To provide the optimal experience in alert notifications, Metricly starts from the concept of a policy. A policy contains a set of conditions (or alert rules), which, if violated for a specified duration, will generate an event (or alert). These alerts are always available to be viewed in the Metricly UI. Optionally, a policy may define one or more notifications for a policy, which allow the alerts to be sent via email, PagerDuty, Slack, etc. This process is illustrated below:
Metricly provides a wide array of out-of-the-box policies and dashboards for a many of our integrations (AWS, Linux OS, Windows, Cassandra, MySQL, etc.) to help users get started as soon as a data source is activated. For example, the AWS ELB – Elevated Latency policy will fire an event if, for a period of 30 minutes or longer, the following two conditions are met:
- The elb.latency metric is deviating from the norm; and
- The elb.requestcount metric is greater than 1000.
Metricly’s packaged policies are based on industry best practices and years of experience. In any organization, though, there is always a need for custom policies or alert rules that meet your specific needs. In this blog, we’ll take a look at what you need to know to build an effective cloud monitoring policy in Metricly.
When Should You Create a Policy?
The first thing you need to do when authoring cloud monitoring policies is to identify the situations in which it would be meaningful to generate an event. The key word here is meaningful. We could create policies for every metric collected, but many of them would be noisy and/or unimportant. Look at the metrics that are being collected and ask yourself which ones would you most likely want to know about if they went askew? Some examples are:
- Error rates
- Usage metrics (CPU, memory, number of database connections, etc.)
- Metrics which impact user experience (browser page load times; latencies in network, database, or application calls; etc.)
What Types of Alert Rules Should You Create?
Static thresholds are the simplest type of condition to create; however, because they assume a “one size fits all” approach, they often result in a lot of alarm noise and/or missed events. Therefore, static thresholds should generally be avoided in favor of alert rules that look for baseline and/or contextual deviations.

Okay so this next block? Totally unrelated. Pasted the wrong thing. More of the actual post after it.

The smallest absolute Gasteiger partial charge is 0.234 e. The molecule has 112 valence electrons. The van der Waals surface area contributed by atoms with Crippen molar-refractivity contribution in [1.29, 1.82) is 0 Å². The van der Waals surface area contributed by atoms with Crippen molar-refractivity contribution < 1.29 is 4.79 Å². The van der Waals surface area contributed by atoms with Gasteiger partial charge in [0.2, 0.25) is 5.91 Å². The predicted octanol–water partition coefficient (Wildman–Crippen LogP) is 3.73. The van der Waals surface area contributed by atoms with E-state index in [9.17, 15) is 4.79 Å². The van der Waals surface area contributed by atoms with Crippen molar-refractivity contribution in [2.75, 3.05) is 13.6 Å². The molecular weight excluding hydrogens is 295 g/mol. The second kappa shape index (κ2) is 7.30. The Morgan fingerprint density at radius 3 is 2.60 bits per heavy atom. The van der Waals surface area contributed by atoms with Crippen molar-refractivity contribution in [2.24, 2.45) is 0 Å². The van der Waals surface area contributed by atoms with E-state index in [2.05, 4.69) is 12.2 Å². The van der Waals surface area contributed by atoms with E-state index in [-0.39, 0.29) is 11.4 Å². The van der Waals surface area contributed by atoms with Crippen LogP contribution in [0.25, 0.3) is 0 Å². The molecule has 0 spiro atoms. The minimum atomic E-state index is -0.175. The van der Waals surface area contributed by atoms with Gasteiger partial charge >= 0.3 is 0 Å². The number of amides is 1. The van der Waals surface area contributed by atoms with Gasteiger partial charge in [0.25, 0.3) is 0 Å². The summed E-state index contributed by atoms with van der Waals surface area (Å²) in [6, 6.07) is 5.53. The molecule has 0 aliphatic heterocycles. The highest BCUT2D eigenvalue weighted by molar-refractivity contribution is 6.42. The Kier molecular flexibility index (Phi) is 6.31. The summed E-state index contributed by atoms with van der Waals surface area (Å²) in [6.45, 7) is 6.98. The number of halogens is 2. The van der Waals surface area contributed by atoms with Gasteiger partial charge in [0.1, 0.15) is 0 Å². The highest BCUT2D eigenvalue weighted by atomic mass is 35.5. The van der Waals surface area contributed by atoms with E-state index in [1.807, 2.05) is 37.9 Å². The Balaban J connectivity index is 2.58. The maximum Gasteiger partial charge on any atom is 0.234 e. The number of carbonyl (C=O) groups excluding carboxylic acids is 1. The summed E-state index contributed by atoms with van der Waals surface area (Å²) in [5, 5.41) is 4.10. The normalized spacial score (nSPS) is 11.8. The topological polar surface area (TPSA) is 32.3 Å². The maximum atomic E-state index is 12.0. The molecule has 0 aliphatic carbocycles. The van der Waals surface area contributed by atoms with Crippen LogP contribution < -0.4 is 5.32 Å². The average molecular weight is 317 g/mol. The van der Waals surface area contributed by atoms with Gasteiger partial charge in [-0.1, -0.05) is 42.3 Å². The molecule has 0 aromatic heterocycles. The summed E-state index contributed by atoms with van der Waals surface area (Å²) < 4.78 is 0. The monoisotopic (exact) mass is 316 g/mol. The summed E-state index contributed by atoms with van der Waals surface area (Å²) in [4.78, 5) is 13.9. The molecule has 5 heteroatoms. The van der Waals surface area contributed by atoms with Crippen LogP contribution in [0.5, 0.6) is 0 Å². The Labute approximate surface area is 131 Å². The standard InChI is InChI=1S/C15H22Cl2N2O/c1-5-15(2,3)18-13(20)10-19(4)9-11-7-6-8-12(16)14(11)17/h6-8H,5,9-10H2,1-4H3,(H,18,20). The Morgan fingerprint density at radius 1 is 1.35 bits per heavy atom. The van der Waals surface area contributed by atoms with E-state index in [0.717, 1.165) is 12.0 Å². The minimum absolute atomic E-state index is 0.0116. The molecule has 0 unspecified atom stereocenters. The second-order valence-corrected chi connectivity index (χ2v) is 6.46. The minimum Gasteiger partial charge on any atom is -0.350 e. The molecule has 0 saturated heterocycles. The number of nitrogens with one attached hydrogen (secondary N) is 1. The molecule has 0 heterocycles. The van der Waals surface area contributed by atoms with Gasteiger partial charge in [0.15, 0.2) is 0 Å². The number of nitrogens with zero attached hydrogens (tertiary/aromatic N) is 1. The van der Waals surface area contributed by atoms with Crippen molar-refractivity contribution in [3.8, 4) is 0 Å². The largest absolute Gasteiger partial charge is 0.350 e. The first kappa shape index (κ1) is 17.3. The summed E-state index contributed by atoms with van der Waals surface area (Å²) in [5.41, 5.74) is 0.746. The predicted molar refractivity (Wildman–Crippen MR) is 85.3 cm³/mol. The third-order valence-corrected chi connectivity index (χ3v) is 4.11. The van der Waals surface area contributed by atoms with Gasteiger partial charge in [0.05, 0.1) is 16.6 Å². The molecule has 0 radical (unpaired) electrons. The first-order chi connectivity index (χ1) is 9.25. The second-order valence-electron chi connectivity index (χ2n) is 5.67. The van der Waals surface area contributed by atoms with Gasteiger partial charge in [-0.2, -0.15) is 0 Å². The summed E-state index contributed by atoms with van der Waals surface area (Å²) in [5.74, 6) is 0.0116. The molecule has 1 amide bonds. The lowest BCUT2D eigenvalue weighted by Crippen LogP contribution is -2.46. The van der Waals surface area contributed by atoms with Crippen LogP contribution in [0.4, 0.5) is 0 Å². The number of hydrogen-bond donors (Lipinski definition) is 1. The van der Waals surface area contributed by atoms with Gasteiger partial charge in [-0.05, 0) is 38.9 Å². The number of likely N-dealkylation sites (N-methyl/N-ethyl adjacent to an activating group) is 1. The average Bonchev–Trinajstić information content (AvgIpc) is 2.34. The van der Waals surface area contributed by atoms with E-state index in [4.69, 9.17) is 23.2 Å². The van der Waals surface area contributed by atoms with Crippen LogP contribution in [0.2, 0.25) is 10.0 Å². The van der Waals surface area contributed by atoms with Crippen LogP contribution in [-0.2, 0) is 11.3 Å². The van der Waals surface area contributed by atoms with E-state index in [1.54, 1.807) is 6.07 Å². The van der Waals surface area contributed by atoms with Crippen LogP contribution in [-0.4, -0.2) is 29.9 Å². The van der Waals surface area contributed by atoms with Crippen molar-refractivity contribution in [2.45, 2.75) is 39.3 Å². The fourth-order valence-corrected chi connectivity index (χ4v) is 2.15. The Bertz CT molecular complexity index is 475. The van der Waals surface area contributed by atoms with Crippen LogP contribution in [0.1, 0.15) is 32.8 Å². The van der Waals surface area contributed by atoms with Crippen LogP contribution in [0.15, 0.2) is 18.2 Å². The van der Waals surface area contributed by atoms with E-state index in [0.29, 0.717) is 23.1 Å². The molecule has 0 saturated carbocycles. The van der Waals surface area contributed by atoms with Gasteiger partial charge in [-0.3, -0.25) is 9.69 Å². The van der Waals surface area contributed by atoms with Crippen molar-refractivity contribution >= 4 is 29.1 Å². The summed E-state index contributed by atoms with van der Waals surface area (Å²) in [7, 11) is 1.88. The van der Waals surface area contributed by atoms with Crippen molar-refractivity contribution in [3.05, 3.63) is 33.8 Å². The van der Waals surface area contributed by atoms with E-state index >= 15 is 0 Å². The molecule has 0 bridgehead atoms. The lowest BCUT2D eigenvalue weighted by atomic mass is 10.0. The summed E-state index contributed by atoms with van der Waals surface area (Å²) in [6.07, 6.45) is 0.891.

However, there are some scenarios in which alert rules based on static thresholds make sense:
- When a metric is expected to be static, or known to be within a certain narrow range. For example, an error count that is always 0 and you want to know if it gets above zero.
- When the static threshold is used in combination with other non-static conditions. Typically this is when you want to ensure a certain lower threshold is met before alerting, since otherwise you’ll get a lot of noise. Example 1: Alert when CPU is deviating, but only if it’s also above 50%.
Example 2: Alert when the error rate is deviating, but only if request count is greater than 1000 and error rate is greater than 2%.
- When a metric’s behavior is expected to be very erratic, and thus baselining is not reliable. For example, on some systems, disk and/or network usage metrics don’t always lend themselves well to baselining, so you may opt to set a static threshold instead. This is illustrated nicely in the screenshot below:
Baseline and Contextual Deviations
The baseline and contextual bands show the expected range of values for a metric at any given point in time. The baseline band is built by observing the metric’s normal week-over-week behavior, while the contextual band is built by observing how this metric behaves with respect to other metrics that are well-correlated with it.
Conditions that check for baseline or contextual deviations (or both) are the types of conditions that you will most often be setting, sometimes in conjunction with a static threshold. The following table summarizes when your policy should check a metric for each type of deviation:
|If the metric is….||Recommendation|
|Baselined, but not correlated||Check for baseline deviations|
|Correlated, but not baselined||Check for contextual deviations|
|Baselined AND correlated||Check for both baseline and contextual deviations|
|NOT baselined and NOT correlated||Can’t check for deviations!|